A comparable circumstance takes place in Act two, Scene 7: “And then the lover / Sighing like furnace with a woeful ballad / Created to his mistress’ eyebrow” (Ibid. 315). Jaques mocks Renaissance love conventions, but his apparent hatred for lovers is merely a costume. He secretly envies couples like Orlando and Rosalind, but can not escape his melancholic role in the world. This example crosses the boundary among emulation and really like melancholy. According to Burton, those who suffer from adore melancholy grow to be angry when they hear speak about and in between lovers: “What higher contrast can there be than among a lover and a man of self restraint, an admirer of beauty and a madman?” (Burton 5). Jaques’s philosophic nature refuses to accept adore, and he develops into a bitter, mad, melancholic becoming. Shakespeare, nevertheless, believes Jaques’s melancholy to differ from Burton’s definition:
I have neither the scholar’s melancholy, which is emulation, nor the musician’s, which is fantastical, nor the courtier’s, which is proud, nor the soldier’s, which is ambitious, nor the lawyer’s, which is politic, nor the lady’s, which is good, nor the lover’s, which is all these but it is a melancholy of mine personal, compounded of several simples, extracted from several objects, and indeed the sundry contemplation of my travels, in which my often rumination wraps me in a most humorous sadness (Shakespeare 315).
Shakespeare presents his view of melancholy via Jaques, and challenges Burton’s categorization of the disease. Burton attacks melancholy with precision a particular formula which Shakespeare does not believe holds correct for Jaques. In this passage, Shakespeare writes that Jaques’s melancholy cannot be especially defined and that the structure of humankind’s melancholic disposition is as well complicated to be generalized, as it varies case by case. In addition, Burton wishes to educate others about a remedy for melancholy, whereas Shakespeare believes that without melancholy, Jaques would no longer be Jaques.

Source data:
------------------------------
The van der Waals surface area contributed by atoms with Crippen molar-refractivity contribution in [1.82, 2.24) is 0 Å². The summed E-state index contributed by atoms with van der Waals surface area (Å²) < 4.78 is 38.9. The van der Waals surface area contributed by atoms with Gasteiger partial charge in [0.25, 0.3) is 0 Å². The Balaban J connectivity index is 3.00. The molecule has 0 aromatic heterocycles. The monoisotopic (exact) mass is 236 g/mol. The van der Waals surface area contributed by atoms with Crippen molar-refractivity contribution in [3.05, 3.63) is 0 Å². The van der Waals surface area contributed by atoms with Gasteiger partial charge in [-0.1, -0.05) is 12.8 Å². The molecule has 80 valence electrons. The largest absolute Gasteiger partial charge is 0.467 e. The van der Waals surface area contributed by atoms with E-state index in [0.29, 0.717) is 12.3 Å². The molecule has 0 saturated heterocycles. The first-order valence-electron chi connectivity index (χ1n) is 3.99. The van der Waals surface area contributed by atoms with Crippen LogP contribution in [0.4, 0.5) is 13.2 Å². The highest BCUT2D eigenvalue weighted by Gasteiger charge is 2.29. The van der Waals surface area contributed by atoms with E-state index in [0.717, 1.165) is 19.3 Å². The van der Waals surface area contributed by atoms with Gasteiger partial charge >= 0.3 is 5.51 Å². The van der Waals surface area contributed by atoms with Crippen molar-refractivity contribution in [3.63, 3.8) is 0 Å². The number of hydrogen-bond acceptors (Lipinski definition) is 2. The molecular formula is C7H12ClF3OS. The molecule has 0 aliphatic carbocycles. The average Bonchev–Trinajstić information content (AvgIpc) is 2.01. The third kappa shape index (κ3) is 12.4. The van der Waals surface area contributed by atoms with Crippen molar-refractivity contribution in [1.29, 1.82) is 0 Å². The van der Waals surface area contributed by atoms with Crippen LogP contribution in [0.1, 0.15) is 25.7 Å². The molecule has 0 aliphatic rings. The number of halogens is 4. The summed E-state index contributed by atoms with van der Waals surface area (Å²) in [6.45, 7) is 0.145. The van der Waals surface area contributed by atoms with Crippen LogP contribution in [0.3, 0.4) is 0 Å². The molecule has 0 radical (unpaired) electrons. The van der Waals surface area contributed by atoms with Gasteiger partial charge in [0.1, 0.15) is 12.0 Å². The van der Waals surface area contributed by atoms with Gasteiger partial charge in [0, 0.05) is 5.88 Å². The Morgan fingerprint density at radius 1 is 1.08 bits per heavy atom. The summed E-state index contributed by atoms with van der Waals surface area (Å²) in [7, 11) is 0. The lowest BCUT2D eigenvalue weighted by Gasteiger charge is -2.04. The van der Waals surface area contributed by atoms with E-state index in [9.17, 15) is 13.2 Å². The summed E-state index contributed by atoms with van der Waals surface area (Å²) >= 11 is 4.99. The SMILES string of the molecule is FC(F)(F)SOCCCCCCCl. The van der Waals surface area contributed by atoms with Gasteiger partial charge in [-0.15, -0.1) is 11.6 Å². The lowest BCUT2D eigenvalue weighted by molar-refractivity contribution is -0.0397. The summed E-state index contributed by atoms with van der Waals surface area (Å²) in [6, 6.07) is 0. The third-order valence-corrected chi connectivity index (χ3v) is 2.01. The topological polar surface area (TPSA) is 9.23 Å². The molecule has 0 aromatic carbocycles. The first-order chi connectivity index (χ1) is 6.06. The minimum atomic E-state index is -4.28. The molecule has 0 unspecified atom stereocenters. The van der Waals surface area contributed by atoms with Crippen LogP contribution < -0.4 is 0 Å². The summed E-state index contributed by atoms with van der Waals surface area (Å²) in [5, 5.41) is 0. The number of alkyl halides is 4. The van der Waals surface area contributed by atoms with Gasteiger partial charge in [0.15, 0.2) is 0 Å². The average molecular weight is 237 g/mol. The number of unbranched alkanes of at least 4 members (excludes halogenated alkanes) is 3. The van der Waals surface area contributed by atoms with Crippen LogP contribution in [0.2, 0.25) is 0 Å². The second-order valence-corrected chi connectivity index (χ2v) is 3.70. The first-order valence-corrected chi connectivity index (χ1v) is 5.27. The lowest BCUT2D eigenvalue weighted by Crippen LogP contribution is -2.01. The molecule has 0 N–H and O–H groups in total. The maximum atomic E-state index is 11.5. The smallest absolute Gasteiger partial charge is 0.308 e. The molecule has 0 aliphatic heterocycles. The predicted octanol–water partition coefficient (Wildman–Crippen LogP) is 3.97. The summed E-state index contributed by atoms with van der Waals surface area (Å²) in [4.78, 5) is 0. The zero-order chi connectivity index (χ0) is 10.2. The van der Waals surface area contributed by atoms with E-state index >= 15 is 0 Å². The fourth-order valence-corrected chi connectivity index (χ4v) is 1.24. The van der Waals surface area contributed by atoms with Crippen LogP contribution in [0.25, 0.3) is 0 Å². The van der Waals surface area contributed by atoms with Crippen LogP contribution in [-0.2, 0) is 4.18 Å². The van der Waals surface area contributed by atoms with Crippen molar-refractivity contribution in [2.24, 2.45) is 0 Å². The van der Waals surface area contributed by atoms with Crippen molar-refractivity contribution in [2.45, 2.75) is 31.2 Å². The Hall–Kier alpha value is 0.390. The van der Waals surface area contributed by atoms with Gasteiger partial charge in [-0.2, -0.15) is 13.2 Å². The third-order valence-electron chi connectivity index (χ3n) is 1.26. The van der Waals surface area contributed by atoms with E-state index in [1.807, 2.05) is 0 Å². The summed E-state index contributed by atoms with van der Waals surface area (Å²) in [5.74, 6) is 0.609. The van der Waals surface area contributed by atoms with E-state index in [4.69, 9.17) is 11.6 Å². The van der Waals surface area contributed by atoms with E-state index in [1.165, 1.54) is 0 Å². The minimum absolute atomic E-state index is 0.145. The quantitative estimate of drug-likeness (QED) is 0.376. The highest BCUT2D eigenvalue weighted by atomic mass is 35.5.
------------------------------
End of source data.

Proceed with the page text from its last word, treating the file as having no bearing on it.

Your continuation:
Robert Burton assumes that wit and negativity signify disease. According to Anatomy of Melancholy, the character of Jaques in As You Like It fits the mold of a melancholic spirit in want of a remedy. Jaques may suffer from melancholy but his sharpness of wit and awareness of the planet outdoors the Forest of Arden proves his robust self-awareness and sanity as opposed to the lives of his pals. In contemporary society, a re-examination of Jaques would most likely reveal a standard and wise disposition ahead of his time.
Burton, Robert. The Anatomy of Melancholy. Ed. Holbrook Jackson. New York: New York Overview of Books, 2001.
Shakespeare, William. As You Like It. The Total Works of Shakespeare, 4th ed. Ed. David Bevington. New York: Longman, 1997. 288-325.